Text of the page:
An otherwise unproblematic article in the Telegraph by Abbie Cheeseman on Israel’s latest COVID challenges (“Israel threatens fresh lockdown as vaccine front-runner faces delta surge”, Aug. 8) concluded with the following claim:
Israel has come under fire in recent days for offering a booster third dose to the over 60s while many developing countries are struggling to offer initial vaccines to large swathes of their populations.
We tweeted the journalist, asking for a source. She replied and forwarded us an article on recent statements by WHO’s Director-General, Dr Tedros Adhanom Ghebreyesus, regarding the vaccine gap between wealthy nations and poorer ones.
However, though Ghebreyesus did criticise “high income” countries that are considering giving segments of their populations COVID vaccine boosters, arguing that the poorer countries should get vaccines first, his statement did not mention, yet alone single out, Israel. In fact, most of the WHO Director-General’s plea was directed towards the G20, a forum of countries with the largest economies. Israel is not a member of the G20.
Here are the relevant sections of the WHO statement:
The G20 has a vital leadership role to play, as the countries that are the biggest producers, the biggest consumers and the biggest donors of COVID-19 vaccines.
It’s no understatement to say that the course of the pandemic depends on the leadership of the G20 countries.
One month from now, the G20 health ministers will meet, ahead of the G20 summit in October. I call on them to make concrete commitments to support WHO’s global vaccination targets.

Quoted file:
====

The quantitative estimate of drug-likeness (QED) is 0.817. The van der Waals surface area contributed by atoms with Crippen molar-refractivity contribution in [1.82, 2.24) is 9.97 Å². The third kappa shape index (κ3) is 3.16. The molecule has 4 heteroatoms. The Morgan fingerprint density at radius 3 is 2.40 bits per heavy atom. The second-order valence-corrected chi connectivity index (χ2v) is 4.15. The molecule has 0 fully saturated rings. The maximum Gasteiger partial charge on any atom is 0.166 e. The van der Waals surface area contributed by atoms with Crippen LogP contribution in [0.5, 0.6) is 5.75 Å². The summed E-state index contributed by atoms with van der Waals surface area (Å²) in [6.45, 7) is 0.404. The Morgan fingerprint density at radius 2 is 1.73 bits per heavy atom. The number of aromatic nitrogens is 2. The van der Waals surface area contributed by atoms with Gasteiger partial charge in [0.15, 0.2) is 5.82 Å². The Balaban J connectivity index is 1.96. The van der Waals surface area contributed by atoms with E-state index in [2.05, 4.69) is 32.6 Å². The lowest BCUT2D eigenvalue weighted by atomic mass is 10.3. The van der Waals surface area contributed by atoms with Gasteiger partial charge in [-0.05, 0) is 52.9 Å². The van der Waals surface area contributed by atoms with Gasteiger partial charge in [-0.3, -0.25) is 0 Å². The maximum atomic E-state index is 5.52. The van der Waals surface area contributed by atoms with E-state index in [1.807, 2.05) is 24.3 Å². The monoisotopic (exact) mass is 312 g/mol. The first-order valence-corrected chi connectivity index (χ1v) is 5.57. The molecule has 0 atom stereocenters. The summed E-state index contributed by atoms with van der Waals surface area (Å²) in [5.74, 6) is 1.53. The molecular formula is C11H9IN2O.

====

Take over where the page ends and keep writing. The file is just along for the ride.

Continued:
So, the Telegraph’s claim that Israel ‘came under fire’ for their booster campaign for over 60s is, at best, extraordinarily misleading.
Moreover, it’s important to note that though Israel is offering boosters to its 1.4 million citizens who are 60 or over, nations with much larger populations, such as the US, UK, Germany, France and Russia, have already started providing boosters to large segments of their populations – including the elderly and those who are immunocompromised – or announced their intention to do so.
But, there’s also another way that the Telegraph’s Israel angle misleads: To say that the 1.4 million booster shots Israel is delivering to their 60+ residents wouldn’t make a dent in the global demand, especially in poorer parts of the world, is a profound understatement. So far, even with COVAX and other international programs to distribute vaccines to the under-developed world, only a fraction of the roughly 11 billion doses WHO said is needed to vaccinate 70% of the world’s population (the threshold needed for herd immunity) have been administered.
Even the recent promise by the G7 (UK, USA, Canada, Japan, Germany, France and Italy, plus the EU) to deliver one billion vaccine doses to countries in need won’t come close to meeting the overall demand.
Though Israel has been one of the most successful countries in terms of vaccinations per capita, in terms of the total quantity of vaccines administered, the country (due to their small population) isn’t even in the top 35. To give you a sense of scale, whilst Israel has administered 11 million plus doses, the US, China and India alone have administered a combined 2.5 billion doses (which accounts for 55% of the total quantity of doses delivered throughout the world).
So, not only is the Telegraph’s specific claim that Israel “has come under fire” for its booster shot roll-out not accurate, but the broader suggestion that Jerusalem’s decisions on COVID vaccine distribution policy impacts the global vaccine gap is similarly unfounded.